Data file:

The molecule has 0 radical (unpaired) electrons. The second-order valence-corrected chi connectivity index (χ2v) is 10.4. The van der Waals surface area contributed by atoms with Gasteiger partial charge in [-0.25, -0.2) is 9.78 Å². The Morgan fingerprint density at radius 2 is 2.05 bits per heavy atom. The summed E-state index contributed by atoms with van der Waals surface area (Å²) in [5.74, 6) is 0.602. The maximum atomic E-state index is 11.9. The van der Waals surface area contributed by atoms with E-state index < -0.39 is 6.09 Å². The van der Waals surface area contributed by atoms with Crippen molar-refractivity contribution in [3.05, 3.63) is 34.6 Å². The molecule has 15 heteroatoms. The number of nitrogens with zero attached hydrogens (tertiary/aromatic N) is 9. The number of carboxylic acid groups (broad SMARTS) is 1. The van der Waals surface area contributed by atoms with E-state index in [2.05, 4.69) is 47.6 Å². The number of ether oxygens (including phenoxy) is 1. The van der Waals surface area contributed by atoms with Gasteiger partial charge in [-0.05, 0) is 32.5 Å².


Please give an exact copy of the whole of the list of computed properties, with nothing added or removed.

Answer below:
The molecule has 0 radical (unpaired) electrons. The second-order valence-corrected chi connectivity index (χ2v) is 10.4. The van der Waals surface area contributed by atoms with Gasteiger partial charge in [-0.25, -0.2) is 9.78 Å². The Morgan fingerprint density at radius 2 is 2.05 bits per heavy atom. The summed E-state index contributed by atoms with van der Waals surface area (Å²) in [5.74, 6) is 0.602. The maximum atomic E-state index is 11.9. The van der Waals surface area contributed by atoms with E-state index < -0.39 is 6.09 Å². The van der Waals surface area contributed by atoms with Crippen molar-refractivity contribution in [3.05, 3.63) is 34.6 Å². The molecule has 15 heteroatoms. The number of nitrogens with zero attached hydrogens (tertiary/aromatic N) is 9. The number of carboxylic acid groups (broad SMARTS) is 1. The van der Waals surface area contributed by atoms with E-state index in [2.05, 4.69) is 47.6 Å². The number of ether oxygens (including phenoxy) is 1. The van der Waals surface area contributed by atoms with Gasteiger partial charge in [-0.05, 0) is 32.5 Å².